Neoliberalism, SAPs
  • Reading: SIMON, D. : Neoliberalism, stuctural adjustment and poverty reduction strategies, in : companion_II.pdf, pp. 86
  • Dramatic oil price increases – 1973 and 1979 – triggered a slowdown, severe recession and debt crisis 1981-2
crisis of keynesian model
Crisis of Keynesian model
  • Profound disillusionment - record of the state involvement in economic and social life
  • Keynesian state involvement - inefficient, bureaucratic, unnecessary drain on public coffers (Binns, 2008:87)
opportunity cost1
Opportunity cost
  • = the benefits forgone when a specific decision is made
  • Of two options - the opportunity cost of the option chosen is the opportunity forgone for the other option
  • (accounting vs. economic theory OP)
dependency readings
Dependency - readings
  • Conway, D.; Heynen N.: Dependency theories: from ECLA to André Gunder Frank and beyond, in. Companion_II.pdf
  • International division of labour
  • Based on Ricardo´s model of international trade
  • Factor endowment theory
  • Specialization on the production of good in which partricular country has comparative advantage
factor endowment theory
  • Different countries – different factor endowments
  • Cf china, South Africa
  • Heckher Ohlin Hypothesis of international trade
  • Specialization according to the prevailing factor endowements
  • USA, UK – focus on what kind of goods?
  • Sierra Leone?
raul prebish singer
Raul Prebish, Singer
  • LA historical marginalization and resultant underdevelopment – perpetuated by such unequal commercial arrangements
  • LA shoukd benefit from export strategies
  • Evidence showed oterwise
  • Structuralist economists – argued that core countries benefited at LA expense
frank development of underdevelopment
Frank – development of underdevelopment
  • Metropolis satellite relations occured not only among states bust also on region and sub-regional levels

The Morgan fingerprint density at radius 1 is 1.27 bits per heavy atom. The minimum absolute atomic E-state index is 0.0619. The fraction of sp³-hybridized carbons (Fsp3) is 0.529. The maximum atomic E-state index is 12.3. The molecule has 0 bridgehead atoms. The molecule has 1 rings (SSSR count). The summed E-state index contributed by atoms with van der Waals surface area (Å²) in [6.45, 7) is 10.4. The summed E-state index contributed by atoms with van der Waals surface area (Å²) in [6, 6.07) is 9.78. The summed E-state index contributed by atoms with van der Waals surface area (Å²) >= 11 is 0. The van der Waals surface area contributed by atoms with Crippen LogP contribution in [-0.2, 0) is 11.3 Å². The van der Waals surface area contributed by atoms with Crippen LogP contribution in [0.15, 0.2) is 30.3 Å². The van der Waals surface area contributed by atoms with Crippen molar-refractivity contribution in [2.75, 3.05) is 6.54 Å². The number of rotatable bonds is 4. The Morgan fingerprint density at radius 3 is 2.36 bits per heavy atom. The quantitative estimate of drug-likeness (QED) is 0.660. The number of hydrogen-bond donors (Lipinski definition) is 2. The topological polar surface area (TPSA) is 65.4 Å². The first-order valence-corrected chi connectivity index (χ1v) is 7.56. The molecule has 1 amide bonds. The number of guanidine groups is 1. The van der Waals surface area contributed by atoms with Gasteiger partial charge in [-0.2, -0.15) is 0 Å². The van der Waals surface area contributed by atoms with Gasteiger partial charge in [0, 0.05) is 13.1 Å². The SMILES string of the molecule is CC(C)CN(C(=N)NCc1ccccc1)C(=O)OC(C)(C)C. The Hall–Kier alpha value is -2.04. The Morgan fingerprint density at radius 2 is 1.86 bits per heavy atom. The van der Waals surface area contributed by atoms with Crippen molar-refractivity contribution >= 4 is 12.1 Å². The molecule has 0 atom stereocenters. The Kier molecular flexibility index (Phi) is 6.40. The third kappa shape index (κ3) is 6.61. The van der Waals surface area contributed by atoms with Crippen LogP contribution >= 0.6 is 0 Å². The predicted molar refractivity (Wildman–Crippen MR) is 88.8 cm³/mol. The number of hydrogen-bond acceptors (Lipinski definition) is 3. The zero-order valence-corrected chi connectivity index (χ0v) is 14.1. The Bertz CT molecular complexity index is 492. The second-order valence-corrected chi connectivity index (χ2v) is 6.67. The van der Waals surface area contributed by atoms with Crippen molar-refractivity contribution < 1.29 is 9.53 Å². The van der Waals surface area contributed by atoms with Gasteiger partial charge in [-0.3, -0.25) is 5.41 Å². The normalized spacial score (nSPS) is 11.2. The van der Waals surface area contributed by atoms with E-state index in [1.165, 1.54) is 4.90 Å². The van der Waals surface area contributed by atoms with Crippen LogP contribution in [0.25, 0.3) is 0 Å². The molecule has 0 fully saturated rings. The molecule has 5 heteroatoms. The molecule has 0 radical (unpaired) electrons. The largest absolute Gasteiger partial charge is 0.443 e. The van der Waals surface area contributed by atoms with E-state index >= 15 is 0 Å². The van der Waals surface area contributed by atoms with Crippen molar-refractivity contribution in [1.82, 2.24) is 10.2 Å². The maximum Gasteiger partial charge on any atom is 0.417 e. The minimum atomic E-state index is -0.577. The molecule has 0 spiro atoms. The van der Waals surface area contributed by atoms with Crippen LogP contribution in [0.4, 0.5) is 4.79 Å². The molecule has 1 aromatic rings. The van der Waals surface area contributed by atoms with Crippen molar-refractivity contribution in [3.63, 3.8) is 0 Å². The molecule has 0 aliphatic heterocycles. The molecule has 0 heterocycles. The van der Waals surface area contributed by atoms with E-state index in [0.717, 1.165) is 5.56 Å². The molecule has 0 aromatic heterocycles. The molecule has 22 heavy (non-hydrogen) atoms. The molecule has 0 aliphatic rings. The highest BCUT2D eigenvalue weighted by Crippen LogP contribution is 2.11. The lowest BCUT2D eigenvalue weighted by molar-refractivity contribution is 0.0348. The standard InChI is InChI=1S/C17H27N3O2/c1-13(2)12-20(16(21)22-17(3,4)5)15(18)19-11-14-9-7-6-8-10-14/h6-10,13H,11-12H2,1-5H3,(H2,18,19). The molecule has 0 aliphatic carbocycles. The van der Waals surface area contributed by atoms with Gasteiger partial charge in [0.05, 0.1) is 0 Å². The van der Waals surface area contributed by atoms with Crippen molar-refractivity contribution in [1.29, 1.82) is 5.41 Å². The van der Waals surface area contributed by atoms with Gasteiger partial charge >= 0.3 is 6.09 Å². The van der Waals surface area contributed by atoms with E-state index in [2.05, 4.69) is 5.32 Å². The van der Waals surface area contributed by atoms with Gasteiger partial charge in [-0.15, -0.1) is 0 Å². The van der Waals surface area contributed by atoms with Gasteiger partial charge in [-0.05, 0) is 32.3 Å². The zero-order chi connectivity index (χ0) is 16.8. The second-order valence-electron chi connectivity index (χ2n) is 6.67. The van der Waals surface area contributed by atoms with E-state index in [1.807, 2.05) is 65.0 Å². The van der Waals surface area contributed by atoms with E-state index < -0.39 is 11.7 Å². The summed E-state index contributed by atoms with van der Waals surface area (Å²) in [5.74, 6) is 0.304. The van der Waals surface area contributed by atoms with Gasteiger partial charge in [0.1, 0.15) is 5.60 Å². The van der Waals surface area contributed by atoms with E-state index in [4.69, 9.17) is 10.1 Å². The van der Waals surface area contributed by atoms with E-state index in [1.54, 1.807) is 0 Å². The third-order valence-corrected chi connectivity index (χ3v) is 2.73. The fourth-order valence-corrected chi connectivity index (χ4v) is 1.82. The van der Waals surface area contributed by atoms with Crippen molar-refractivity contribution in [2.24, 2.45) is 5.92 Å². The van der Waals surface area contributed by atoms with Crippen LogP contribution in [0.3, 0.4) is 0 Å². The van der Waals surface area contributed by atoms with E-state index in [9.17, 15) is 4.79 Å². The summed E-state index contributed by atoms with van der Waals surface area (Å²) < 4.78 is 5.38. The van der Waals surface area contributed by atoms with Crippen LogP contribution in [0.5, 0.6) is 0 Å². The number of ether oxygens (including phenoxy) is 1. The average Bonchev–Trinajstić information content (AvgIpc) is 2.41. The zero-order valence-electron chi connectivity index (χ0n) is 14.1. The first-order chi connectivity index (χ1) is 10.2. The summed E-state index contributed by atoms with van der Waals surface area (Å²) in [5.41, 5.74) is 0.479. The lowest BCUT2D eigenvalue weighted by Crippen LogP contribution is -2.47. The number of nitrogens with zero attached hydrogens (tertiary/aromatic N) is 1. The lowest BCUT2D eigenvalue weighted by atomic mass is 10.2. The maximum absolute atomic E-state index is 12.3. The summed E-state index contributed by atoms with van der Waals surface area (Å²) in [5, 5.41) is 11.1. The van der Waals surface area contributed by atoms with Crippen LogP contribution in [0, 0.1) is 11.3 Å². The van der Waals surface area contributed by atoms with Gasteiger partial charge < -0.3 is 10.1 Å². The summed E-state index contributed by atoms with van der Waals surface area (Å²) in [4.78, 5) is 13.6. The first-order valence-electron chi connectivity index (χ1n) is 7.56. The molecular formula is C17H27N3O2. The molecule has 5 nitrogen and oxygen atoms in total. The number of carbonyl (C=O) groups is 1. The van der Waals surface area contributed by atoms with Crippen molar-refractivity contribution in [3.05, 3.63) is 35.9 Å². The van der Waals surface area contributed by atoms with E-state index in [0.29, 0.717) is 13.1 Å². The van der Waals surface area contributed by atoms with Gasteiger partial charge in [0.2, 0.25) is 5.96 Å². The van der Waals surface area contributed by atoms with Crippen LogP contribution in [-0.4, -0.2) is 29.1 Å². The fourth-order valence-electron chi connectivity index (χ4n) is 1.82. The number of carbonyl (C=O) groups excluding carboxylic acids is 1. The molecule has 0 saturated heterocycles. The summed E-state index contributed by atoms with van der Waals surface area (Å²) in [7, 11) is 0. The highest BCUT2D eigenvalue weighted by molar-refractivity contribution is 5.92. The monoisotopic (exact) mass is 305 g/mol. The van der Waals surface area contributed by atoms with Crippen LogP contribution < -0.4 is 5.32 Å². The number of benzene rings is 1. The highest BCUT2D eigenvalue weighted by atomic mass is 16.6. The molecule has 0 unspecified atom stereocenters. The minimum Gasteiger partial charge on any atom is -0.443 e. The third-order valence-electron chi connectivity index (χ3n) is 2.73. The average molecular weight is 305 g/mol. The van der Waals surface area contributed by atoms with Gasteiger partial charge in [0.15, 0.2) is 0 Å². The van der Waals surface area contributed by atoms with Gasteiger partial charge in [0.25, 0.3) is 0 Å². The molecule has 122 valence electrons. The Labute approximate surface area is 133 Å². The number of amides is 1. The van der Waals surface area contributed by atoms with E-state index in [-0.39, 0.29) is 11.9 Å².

• Dependebcuy – perpetuated through global capitalims
  • Importance of historical significance and transformative impact of capitalism´s penetrartion into continents structures
  • Import substitution industrialization
  • Prebish - insisted on major structural changes in development policy
  • Favoured switching to more domestic production under tariff protection
  • as a means of replacing industrial imports ISI
  • Capital goods, intermediate product and energy would be purchaised with national income revenue from export of primary commodities (Conway, Heynen, 2008:93)
new forms of dependency
New forms of dependency
  • Multinational corporate power and authority over technology transfer anc capital investment emerged as a new form of dependency (Conway, Heynen, 2008:93).
fernando cardoso
Fernando Cardoso
  • Associated dependent development
  • Triple alliance
  • Domestic elite in cooperation wt transnational corporation
  • ISI under authoritarian regimes, state policies favoured multinational capital at the expense of labour
theory of international trade
Theory of international trade
  • SAPSFORD, D.: Smith, Ricardo, and the world marketplace 1776-2007: back to the future?
classical depencency school
Classical depencency school
  • LA – ECLA , Prebish – head of ECLA
  • Voices of the periphery
  • Prebish – criticized outdated international division of labour
  • LA – asked to produce raw materials for industrial centers
andr gundar frank
André Gundar Frank
  • development of underdevelopment
  • Concepts of modernization school distilled from the categories derived from the Western world
  • Western categories are unable to guide an understanding of the problems facing 3W
  • Modernization school ignores the historical experience of colonialism
  • Metropolis-satellite relationship explain how underdevelopment works
  • Replicated within countries
  • Calcuta
  • Satellite flourishes when cut off from the centre
  • Industrialization during WWI WWII
social destruction
Social destruction.
  • Creation of client serving class
  • Extension of the colonial power
  • Corruption of local elites
  • Disintegration of communities, social conflicts
  • Educational system
  • Did not enhance knowledge and technological advances
  • Ubiquous knowledge
baran colonialism in india
Baran – colonialism in India
  • Politics of de-industrialization
  • unfavorable terms of trade
  • Appropriation of 10%
  • Plus asymetry of power -
raul prebish
Raul Prebish
  • Structuralist approaches
  • Critique of Ricardian theory of international trade - empirical evidence – did not prove
  • LA – growth during both wars
  • Close links with centers not beneficial to the growth of peripheries
the anatomy of structural adjustment programmes
The anatomy of structural adjustment programmes
  • (Simon, 2008:86) Structural Adjustment Programmes - designed to cut government expenditure, reduce the extent of state intervention in the economy and promote liberalization and international trade
  • SAPs explicit about the necessity of export promotion based on the Ricardian notion of comparative advantage
nature of international trade